Vice President Dr. Mahamudu Bawumia, has said government aims to import at least 100% of its oil under the Gold-for-Oil strategy.
He stated that the government now imports between 50 and 60 percent of its goods.
Dr. Bawumia spoke at a forum held by the Bulk Oil Storage and Transformation (BOST) firm on March 15 in Accra in which he said, “The most important aspect of the gold-for-oil policy is not just the reduction in fuel prices, but the most important aspect is the savings in foreign exchange that the Bank of Ghana will make as a result of the lower demand for forex to import oil. That saving is huge. We are currently importing about 50 to 60 percent of oil under this policy, the goal is to move to 100 percent and that will be done this year.”
“We have to understand that prices of fuel will go up and will come down but what we expect to see under the Gold-for-Oil policy is more stability in the pricing and also savings in foreign exchange.
“There is more to come, this is the third month of operation of the policy, some people said it will not work, and Ghana doesn’t have enough gold. How can you say that? We have been mining this gold for 200 years, and they keep taking it out and it cannot work for us?
“It doesn’t make sense. There are people who are very disappointed that it is working but bleeding is allowed. We have an impossibility mindset, and they can keep to it, for us all things are possible by the grace of God,” he added.
Moreover, the Vice President said that, “I am happy to note that the Gold-for-Oil policy is the first policy of its kind in Ghana since independence to address this type of balance of payment crisis that we face. In my humble opinion, this is the most important macroeconomic policy intervention to deal with the exchange rate depreciation, fuel prices, food prices, and inflation nexus that we have had.
“As a result of the policy, we have not only seen a decline in the price from 23 Cedis per liter to around 12 Cedis per liter, we have also seen stability in the exchange rate as we predicted. I say all thanks should go to the Ministry of Energy, to BOST, to NPA, the Bank of Ghana, the Ministry of Lands and Natural Resources and the PMMC who rose up to the occasion when we faced those crises of rapidly depreciating currency along with rapidly increasing fuel, transportation, and food prices.”
On Sunday, January 15, 2023, Ghana received its first supply, 40,000 metric tons of oil, at the Tema port.
In an effort to wean itself from the US dollar as the primary currency for international trade, the government has launched the “gold for oil” project.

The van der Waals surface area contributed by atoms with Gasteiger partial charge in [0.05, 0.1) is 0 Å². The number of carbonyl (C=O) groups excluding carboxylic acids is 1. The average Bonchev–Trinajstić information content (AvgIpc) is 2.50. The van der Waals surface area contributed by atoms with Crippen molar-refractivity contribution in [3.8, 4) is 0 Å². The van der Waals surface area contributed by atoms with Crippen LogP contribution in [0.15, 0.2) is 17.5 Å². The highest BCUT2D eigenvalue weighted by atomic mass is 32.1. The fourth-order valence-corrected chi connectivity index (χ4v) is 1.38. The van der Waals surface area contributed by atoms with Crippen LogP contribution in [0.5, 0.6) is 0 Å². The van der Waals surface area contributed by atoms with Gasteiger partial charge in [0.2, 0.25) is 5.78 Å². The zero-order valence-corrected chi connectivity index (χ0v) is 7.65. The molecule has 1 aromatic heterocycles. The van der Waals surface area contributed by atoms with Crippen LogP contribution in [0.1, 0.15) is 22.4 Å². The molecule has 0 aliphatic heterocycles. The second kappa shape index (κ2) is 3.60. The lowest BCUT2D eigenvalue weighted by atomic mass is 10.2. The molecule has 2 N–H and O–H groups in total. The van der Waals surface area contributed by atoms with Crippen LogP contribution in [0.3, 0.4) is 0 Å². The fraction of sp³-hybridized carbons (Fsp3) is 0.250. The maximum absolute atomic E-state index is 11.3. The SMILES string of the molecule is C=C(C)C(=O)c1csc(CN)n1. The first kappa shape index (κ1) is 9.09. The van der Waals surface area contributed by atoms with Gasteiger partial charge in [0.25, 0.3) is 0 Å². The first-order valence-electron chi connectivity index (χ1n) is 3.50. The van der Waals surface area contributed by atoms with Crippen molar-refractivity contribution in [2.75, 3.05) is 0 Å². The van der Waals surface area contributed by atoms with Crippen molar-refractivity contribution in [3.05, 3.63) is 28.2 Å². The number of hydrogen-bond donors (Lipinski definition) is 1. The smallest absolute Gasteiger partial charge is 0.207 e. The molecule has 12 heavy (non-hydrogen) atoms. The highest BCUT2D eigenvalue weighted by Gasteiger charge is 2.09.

Dr. Mustapha Abdul-Hamid, the Chief Executive Officer of the National Petroleum Authority (NPA), recently indicated that Ghana acquired 40,000 MT of diesel and 35,000 MT of gasoline at a cost of $40 million.
He claimed that following discussions with the Association of Oil Marketing Companies (AOMCs), it had been decided that only OMCs with 45 retail locations would receive products.
According to him, this was done to guarantee that consumers across the nation felt the effects of the G4O initiative.
“In this second consignment of gold for oil products that have come we are going to sell only to OMCs with not less than 45 outlets because there are 150 OMCs, if you are selling in pieces to all the 150 OMCs you will not realize the impact but if you are selling to the people with the highest number of outlets then its effect will be felt across the country in terms of the prices reduction,” he said at a press conference in Accra on Wednesday, February 22.
Dr. Bawumia previously defended the “Gold-for-Crude” initiative by arguing that it is a creative approach to lessen the pressure on the local currency relative to the major trading currencies, especially the Dollar.
Speaking at the 74th annual new year school of the University of Ghana on Tuesday, January 17, he said while justifying the programme that ” How are we going to change this whole way of doing business as far as our natural resources were concerned? Take the case of gold in Ghana, we have mined gold for over 200 years, and when I looked at the data I realized that our total reserves of gold in Ghana was just 8.7 tonnes at the end of 2021.
“One of the largest gold mining countries, we are in the top 10 in the world but we have not accumulated gold to build our reserves.
“We looked at the other side of the balance sheet, we export gold and we import oil. The cost of oil import is about $3 billion a year. So we ask the simple question, why don’t we, since we have always got pressure in finding US Dollars to buy oil, rather reach an agreement to change our gold for oil and then, sell the oil in Cedis and then, use the Cedis to buy more gold, use that gold to pay for oil, sell the oil in Cedis and then you don’t need to look for the scarce foreign exchange to buy oil, which always leads to depreciation on the currency.
“With this idea, we said, let us do something that the textbooks don’t teach you, let us do something that is out of the box and this is why we said gold-for-oil. We quickly looked at this and we negotiated with the suppliers of oil who were very excited and happy to receive gold in payment. Thankfully, yesterday, Monday, Ghana took its first delivery of oil under the gold-for-oil programme.